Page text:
While a full stretch chassis is appealing in concept, Walch says chassis will likely contain some components that are non-stretch. This challenges manufacturers to create a balance between maximizing comfort, while still having the core function exceptionally well.
Courtney Korselt, global communications and insight manager, global nonwovens business unit at Bostik, says stretchable features will expand more quickly on the retail side of the adult incontinence product. “In adult incontinence there are multiple approaches to adding stretch, including using strand elastic, stretchable film, extensive nonwovens or laminates,” she says. “Adding stretchable components requires a review of the entire product design because all parts of the product must work together to ensure good fit before and throughout use, especially given the volume of absorption required in an adult product.”
New products hit the market
New products are hitting the adult incontinence market rapidly. One new one is called B-Sure Absorbent Pads, a product designed to provide comfortable and discreet protection from accidental bowel leakage (ABL) and is being touted by its maker, Birchwood Laboratories, Eden Prairie, MN, as the original butterfly shaped absorbent pad. Proven in hospitals and in the marketplace for more than 10 years, the company says B-Sure Absorbent Pads are used by millions of men and women needing garment protection from occasional or ongoing ABL.
B-Sure Absorbent Pads are extremely thin, highly absorbent and serve as an alternative to bulky diaper-like undergarments, protecting clothing from staining associated with ABL, hemorrhoids, surgery and childbirth. The butterfly shaped pad fits comfortably between the buttocks, with no sticky, irritating adhesive needed says the company.
Because of their light weight and high absorbency, users can apply one or more B-Sure Pads at a time, as needed. They’re virtually invisible and conform comfortably to body contours, staying in place during normal activity. The comfortably soft B-Sure pads absorb 13 times their weight in water, for an extra measure of protection.
B-Sure Absorbent Pads are convenient to carry, and easily disposed of, in the privacy of a restroom. Made of all natural material, B-Sure Pads are flushable and biodegradable (not septic safe).
Another product draws inspiration from women of every age, according to Medline, creators of FitRight Pink designed to help women feel confident and comfortable. The FitRight Pink underwear features an extra soft, pink nonwoven fabric for a feminine appearance, a super absorbent core for exceptional dryness and leak guards for worry-free containment.
Medline also launched the new Continence Care Retail Program that is designed to help home medical equipment (HME) providers merchandise and sell continence care products. It also offers ways to diversify business models, maximize sales and expand cross-selling opportunities.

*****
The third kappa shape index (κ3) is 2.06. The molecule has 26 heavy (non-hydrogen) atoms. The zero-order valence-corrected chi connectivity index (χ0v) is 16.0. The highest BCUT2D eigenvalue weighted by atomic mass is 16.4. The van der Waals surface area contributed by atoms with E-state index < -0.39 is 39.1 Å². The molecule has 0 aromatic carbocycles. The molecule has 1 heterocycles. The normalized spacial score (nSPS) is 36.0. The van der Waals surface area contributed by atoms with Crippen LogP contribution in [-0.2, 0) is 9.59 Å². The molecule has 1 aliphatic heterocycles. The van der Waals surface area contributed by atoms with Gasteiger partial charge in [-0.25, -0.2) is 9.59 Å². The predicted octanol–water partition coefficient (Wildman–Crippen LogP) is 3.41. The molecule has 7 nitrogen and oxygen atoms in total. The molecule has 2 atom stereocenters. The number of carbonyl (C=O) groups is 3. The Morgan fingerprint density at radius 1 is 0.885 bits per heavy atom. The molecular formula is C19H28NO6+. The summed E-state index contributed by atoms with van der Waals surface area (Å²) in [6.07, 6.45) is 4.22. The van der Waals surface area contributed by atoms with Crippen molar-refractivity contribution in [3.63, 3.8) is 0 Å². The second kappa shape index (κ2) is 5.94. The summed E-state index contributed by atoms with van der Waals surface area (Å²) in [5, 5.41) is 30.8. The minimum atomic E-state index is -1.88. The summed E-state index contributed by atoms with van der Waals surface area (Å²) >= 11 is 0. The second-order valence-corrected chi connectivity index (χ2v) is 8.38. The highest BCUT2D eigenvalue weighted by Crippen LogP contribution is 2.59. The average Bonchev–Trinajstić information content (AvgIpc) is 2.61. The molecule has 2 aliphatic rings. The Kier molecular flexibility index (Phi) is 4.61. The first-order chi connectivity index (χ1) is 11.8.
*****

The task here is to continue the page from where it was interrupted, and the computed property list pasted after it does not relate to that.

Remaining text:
“For the first time the senior group 65 years of age and older is now the largest in terms of size and percent of the U.S. population,” says Rich Derks, durable medical equipment division president at Medline. “Given recent reimbursement changes impacting the HME landscape and baby boomers outspending other generations by an estimated $400 billion each year on consumer goods and services, it’s critical to provide functional, consumer-friendly options that still promote individuality.”
Manufacturers expand in response to global demand
As the demand for incontinence products gains steam around the world, diaper makers are expanding their footprints.
The Hartmann Group, a maker of products for adult incontinence and medical applications, established a production site in Domodedovo, Russia south of Moscow. The new site represents a multimillion investment for the company and allows it to make adult incontinence products close to the market for Russian customers, eliminating transportation costs. The associated logistics has also been centralized at the new location and includes about 19,000 pallet places. Hartmann has been making underpads and incontinence pads since the third quarter of 2013 at the Domodedovo site.
Japanese firm Kao Corp. is constructing a $50 million plant for sanitary products that will initally serve the baby diaper market but will expand to include adult diapers as Japan’s society ages.
In India, SCA announced it will invest about $113 million in local production of hygiene products in the southwest part of the county. Production will commence in 2015. The brands that SCA intends to launch in the Indian market includes the TENA brand for incontinence products.
Abena—Bambo Produktion A/S
DK, 6200 Aabenraa, Denmark
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Absorbent Products Co., Inc.
2121 Woodland Circle
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Anqing, Anhui 246005
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No. 26 South Yuetan Street